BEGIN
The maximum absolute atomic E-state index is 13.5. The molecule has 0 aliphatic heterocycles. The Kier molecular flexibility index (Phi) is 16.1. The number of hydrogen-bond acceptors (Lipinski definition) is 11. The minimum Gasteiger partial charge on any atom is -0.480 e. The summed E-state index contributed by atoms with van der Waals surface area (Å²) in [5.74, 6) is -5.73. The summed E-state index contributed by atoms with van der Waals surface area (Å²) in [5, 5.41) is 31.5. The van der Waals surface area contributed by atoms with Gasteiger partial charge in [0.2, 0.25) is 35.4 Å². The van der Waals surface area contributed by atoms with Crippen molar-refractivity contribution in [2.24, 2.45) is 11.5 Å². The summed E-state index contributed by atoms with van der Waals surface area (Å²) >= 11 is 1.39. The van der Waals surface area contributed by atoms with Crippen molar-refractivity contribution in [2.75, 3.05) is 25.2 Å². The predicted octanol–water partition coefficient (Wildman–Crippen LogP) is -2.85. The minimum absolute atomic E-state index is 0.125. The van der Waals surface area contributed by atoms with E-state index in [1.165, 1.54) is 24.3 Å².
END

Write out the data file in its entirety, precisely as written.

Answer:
The maximum absolute atomic E-state index is 13.5. The molecule has 0 aliphatic heterocycles. The Kier molecular flexibility index (Phi) is 16.1. The number of hydrogen-bond acceptors (Lipinski definition) is 11. The minimum Gasteiger partial charge on any atom is -0.480 e. The summed E-state index contributed by atoms with van der Waals surface area (Å²) in [5.74, 6) is -5.73. The summed E-state index contributed by atoms with van der Waals surface area (Å²) in [5, 5.41) is 31.5. The van der Waals surface area contributed by atoms with Gasteiger partial charge in [0.2, 0.25) is 35.4 Å². The van der Waals surface area contributed by atoms with Crippen molar-refractivity contribution in [2.24, 2.45) is 11.5 Å². The summed E-state index contributed by atoms with van der Waals surface area (Å²) >= 11 is 1.39. The van der Waals surface area contributed by atoms with Crippen molar-refractivity contribution in [2.75, 3.05) is 25.2 Å². The predicted octanol–water partition coefficient (Wildman–Crippen LogP) is -2.85. The minimum absolute atomic E-state index is 0.125. The van der Waals surface area contributed by atoms with E-state index in [1.165, 1.54) is 24.3 Å².